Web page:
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Massachusetts students inspire school bus driver to return to college, finish degree

A Massachusetts school bus driver returned to the classroom and earned his college degree, thanks to encouragement from the students he drove every day.

Clayton Ward attended college in Virginia but dropped out after a few semesters when the demands of school and work became too much. He moved to Framingham, Mass., and took up driving school busses, much like his family did back in his home state of Tennessee.

As he drove the students to and from school every day, he would talk about their classes. As a self-described history buff, Clayton shared what he had learned from his few previous semesters at college.

Clayton Ward was inspired to return to college by the very students he drove to and from school every day. 

Clayton Ward was inspired to return to college by the very students he drove to and from school every day. 
(Massbay Community College)

“I really enjoy working with kids, especially the high school students, and during the bus routes, we would chat about their classes,” Clayton said in a statement on the MassBay Community College website.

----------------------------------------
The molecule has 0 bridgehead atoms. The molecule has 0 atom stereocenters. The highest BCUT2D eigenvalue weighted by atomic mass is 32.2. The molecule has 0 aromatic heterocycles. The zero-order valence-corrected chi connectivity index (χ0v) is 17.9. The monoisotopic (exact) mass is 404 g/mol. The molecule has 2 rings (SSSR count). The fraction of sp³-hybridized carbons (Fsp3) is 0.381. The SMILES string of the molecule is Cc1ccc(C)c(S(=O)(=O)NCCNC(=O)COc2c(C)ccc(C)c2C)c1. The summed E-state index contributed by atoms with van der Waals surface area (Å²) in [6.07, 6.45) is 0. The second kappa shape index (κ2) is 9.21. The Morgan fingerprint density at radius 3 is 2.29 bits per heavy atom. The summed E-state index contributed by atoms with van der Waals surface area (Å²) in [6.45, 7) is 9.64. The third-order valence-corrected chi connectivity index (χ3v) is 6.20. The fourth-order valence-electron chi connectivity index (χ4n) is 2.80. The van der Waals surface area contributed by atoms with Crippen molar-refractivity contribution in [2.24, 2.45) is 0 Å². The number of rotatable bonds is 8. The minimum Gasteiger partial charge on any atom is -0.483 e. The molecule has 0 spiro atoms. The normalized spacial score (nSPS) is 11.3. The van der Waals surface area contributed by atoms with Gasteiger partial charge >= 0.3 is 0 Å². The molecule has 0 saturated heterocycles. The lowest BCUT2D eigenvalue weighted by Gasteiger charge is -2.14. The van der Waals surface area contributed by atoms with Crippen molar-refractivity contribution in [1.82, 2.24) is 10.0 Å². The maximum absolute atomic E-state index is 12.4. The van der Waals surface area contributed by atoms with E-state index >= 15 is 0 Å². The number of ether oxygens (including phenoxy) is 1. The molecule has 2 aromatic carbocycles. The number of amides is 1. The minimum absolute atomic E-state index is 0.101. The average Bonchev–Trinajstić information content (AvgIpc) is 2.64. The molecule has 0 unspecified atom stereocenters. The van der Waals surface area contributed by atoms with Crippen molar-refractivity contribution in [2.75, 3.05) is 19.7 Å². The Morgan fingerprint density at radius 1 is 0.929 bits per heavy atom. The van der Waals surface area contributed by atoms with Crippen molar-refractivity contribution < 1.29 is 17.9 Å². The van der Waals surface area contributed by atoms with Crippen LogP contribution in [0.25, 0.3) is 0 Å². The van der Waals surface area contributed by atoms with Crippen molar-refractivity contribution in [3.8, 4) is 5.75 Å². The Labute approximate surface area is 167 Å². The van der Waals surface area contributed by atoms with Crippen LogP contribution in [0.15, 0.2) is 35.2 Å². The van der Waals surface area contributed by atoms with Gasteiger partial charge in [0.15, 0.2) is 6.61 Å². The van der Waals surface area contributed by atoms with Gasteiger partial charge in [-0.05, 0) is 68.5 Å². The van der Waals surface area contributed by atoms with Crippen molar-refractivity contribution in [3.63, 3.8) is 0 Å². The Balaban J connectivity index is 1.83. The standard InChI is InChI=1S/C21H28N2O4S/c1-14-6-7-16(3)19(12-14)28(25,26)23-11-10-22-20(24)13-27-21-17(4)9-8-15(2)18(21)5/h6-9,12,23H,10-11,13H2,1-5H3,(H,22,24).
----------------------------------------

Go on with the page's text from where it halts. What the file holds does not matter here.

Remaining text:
After some discussions, the students would say they wanted Clayton as their teacher.

“I think they only said that because I was a different person than their regular teachers, educating them in a different way to pique their interest,” Clayton explained. “But, however small that mention was from those kids… it stuck with me and gave me the motivation to complete a goal I had started years ago.”

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Talking to his student passengers renewed his “sense of passion for expanding and teaching young minds,” he said, so Clayton enrolled at MassBay Community College in May 2019. His goal was to become a high school history teacher, first by earning his associate degree, then transferring to a four-year institution.

Clayton worked full-time as a bus driver and also attended classes full-time at MassBay. He would take classes between route shifts and every night, as well as classes online to complete his requirements.

He graduated one year later with a 4.0 GPA — the highest GPA in the Liberal Arts Program and the Humanities and Social Sciences division, the school said.

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In the fall, Ward will transfer to Framingham State University to pursue his bachelor’s degree in history, with a minor in secondary education.

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